When he first broke through at Aberdeen, Fraser Fyvie was very highly rated. A misguided move to Wigan concluded with him moving back to Scotland. His spell at Hibs started promisingly but fell away again as he moved to Dundee United. In my save, he joins from Hearts, where another move hasn’t gone to plan. As with a few of the signings I make, I tend to believe that if a player initially showed some promise, there’s still a player in there that I can get some of their quality to show. Fyvie joins for just under £40k and instantly becomes one of our highest rated players ability-wise. The midfield was also bolstered by the return of this man. The second coming of Christ.
Did you know Christ was a Scotsman? Mayuba joins on loan from Birmingham for his second spell at the club, after helping us gain promotion last season. He was largely average over his 29 matches, but my scouts and coaches rate him very highly so in he comes again to strengthen the midfield options. It’s always good to put a bit of trust in the backroom staff every now and again. Alongside him, I managed to pick up Danny Young and James Taylor on loan from Fulham and Man City, respectively. I went into manual scouting mode and scoured the u23 and u19 squads down in England for promising players that could make the difference between staying up and being relegated. I’ve said it before and I’ll keep saying it, it’s often loan deals that do make the difference in Scotland.
Second half of the season
A much improved second half of the season, which included only five defeats compared to nine over the first 17 matches. Ryan Hardie went on a hot streak of five goals in five matches to start off the second half of the season, including gaining revenge over Dundee United for the Scottish Cup exit and another three points against Dumbarton, completing the league double over them.
Killie and Celtic handed our arses to us before we went on a streak of eight matches unbeaten! That
remarkable run of form culminated in a 3-3 draw at Pittodrie against Aberdeen. We were 3-1 up and playing really well, but of course, as soon as Aberdeen got another back I knew they’d get an equaliser. Disappointing to draw from a winning position, but the point was enough to secure our SPL status for next season!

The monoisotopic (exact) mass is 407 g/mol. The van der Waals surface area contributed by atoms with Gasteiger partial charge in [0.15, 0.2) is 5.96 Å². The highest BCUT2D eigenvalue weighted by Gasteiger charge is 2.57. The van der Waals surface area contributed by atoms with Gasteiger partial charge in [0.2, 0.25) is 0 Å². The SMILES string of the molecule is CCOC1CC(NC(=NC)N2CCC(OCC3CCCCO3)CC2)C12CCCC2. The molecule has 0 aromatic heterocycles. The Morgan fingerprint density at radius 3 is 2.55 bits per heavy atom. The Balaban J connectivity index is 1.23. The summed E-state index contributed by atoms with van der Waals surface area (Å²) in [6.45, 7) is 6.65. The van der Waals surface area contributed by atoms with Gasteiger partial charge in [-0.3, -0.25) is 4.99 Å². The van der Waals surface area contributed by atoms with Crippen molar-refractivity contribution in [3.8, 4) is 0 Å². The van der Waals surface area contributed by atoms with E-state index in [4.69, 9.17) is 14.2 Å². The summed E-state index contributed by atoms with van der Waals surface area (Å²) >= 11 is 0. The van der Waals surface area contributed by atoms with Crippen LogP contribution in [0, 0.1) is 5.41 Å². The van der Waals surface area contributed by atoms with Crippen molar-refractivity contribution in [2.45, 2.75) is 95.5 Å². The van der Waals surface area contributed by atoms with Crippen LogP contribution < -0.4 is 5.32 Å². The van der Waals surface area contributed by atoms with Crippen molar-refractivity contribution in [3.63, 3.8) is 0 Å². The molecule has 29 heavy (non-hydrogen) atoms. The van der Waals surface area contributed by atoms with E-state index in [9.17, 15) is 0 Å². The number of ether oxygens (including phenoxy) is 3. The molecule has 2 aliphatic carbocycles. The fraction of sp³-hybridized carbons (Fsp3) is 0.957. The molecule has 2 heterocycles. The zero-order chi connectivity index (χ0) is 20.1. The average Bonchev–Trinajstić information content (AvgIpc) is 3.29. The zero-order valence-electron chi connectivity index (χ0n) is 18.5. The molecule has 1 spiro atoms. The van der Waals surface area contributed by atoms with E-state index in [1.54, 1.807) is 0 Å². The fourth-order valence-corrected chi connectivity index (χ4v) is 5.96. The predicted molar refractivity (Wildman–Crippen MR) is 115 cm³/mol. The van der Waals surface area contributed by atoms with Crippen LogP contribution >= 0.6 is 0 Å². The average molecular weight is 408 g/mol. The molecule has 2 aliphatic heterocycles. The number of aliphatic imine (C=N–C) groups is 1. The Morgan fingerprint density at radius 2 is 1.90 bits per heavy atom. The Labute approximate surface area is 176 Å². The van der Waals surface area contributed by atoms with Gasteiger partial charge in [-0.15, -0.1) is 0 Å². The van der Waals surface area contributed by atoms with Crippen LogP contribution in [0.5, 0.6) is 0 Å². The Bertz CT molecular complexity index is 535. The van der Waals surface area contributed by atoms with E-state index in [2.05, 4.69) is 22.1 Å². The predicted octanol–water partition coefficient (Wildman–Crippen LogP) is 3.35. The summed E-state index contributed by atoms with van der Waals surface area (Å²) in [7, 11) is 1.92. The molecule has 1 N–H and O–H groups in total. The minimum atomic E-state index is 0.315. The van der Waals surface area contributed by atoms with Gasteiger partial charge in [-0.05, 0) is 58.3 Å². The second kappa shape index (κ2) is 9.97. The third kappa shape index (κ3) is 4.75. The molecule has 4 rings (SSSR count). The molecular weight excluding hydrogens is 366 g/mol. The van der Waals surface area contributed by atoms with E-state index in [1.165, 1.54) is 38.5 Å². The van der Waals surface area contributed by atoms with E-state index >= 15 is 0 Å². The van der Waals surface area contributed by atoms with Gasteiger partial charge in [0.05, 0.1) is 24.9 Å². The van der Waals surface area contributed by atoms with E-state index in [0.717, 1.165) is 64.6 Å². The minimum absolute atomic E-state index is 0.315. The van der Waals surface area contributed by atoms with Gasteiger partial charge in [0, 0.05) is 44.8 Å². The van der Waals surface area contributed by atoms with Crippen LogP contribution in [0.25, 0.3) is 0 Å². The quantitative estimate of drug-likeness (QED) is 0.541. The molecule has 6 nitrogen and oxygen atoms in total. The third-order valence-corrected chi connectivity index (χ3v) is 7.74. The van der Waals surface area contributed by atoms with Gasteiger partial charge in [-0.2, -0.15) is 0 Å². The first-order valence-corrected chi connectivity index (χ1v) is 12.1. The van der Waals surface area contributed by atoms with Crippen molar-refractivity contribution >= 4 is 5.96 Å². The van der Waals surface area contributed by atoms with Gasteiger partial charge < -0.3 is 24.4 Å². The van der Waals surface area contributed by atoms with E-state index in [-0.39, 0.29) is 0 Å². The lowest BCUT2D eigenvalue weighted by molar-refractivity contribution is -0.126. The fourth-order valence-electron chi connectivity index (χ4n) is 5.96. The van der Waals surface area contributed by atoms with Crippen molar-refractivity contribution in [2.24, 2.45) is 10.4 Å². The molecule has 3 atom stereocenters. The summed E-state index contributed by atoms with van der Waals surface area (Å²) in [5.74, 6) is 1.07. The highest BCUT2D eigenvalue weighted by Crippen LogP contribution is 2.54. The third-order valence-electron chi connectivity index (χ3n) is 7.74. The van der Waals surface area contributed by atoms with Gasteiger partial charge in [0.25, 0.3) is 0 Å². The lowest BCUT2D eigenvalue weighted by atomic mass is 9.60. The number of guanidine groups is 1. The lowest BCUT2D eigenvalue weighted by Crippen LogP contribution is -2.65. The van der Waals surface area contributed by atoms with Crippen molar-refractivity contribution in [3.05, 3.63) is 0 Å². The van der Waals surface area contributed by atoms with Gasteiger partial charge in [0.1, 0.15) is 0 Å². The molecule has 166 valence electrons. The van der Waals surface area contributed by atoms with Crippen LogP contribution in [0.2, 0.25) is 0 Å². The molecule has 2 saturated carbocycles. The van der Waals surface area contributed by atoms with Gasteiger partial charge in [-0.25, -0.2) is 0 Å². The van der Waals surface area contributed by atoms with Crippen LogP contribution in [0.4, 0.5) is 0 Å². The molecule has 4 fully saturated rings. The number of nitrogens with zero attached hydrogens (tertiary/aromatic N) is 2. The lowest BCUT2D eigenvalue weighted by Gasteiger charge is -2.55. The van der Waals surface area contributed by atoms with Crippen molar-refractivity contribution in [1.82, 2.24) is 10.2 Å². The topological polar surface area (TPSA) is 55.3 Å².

What a right old slog of a season it was. Fighting for every point, but to finish off with a great 3-0 win over St Mirren to see us finishing in 13th position was all worth it. Operation Float, success. Our heads are above the water of the relegation zone.
Looking at the top level stats, there’s room for improvement. Despite all my attempts at improving the defence this season, we conceded 60 league goals, the fourth worst. The arrivals of McKay and young Danny Young on loan from Fulham in January didn’t add much to our leaky backline and it’s a priority position I want to improve again ahead of my fifth season in charge.
As you’ll see in just a second, Ryan Hardie scored 52% of all of our league goals this season. We struggled for goals elsewhere on the pitch, but I’m putting it down to a couple of factors. Firstly, it was only really in our matches against champions Celtic and Rangers that we truly struggled to create meaningful chances. However, the quality of opposition is obviously far better than we’ve faced in the seasons previous, are my players struggling with that transition and feeling the pressure in front of goal? The other factor was my tactic. I chose to play the same way we had for the previous couple of seasons, a 4-1-2-3 with wide men. It got us here and it kept us up, just. Was that naïve? Perhaps a little bit, but I think a change is on the cards for next season. More solidity in defence and more creativity and firepower going forward. That’s not too much to ask, is it?
What a revelation this man was this season. 30 goals in all competitions from 34 starts and one sub appearance. 27 of the 30 came in the league and he was really unlucky not to be the top goalscorer, on account of Gavin Reilly having a similarly brilliant season for fellow relegation battlers, St Mirren. Both scored 27, but Reilly scored his in 30 matches. A lot of Hardie’s goals came in our defeats but he was our talisman, and I’m pretty much attributing our survival down to him. He directly gained us 14 points with his goals this season, by being the only scorer in the matches that we gained those points in. I won’t blame you for forgetting that he was signed for just £54k at the beginning of the season, an absolute bargain.
I said that I expected things to improve quite drastically this season, and the top tier certainly has made a difference.
The number of season tickets sold grew by 113%, up to 1,072, while our average league attendance wasn’t far off maximum capacity. Forthbank holds 3,808 fans and the average attendance was 3,342. 133% season on season growth. Both statistics saw us increase our gate receipts taken over the course of the season to just under £1m, a huge 144% increase on the 2019/20 season. One of the aims was to get the people of Stirling attending our matches and packing Forthbank to the rafters. It looks like a stadium expansion might be needed sooner rather than later, especially so as we’ve got the smallest stadium in the league by far.
I mentioned in one of my introductory posts that I wanted to develop an affiliate link with Stirling University, to send our young players there to further their education.
Aim complete! Delighted with this. They’ve just been promoted back to Division Two after being relegated last season, so it’s a decent level for our players to be playing regular football at. They also have better training facilities than us, so we’re now sharing those, putting ours up to a good standard.
So we’ve stayed afloat. Our SPL status is confirmed for another season, but as is so often the case in Scottish football anyway, we’ve got a big job to do over the summer. Investment will be required if we’re to sustain our place in the top tier for another season. I’m confident, are you?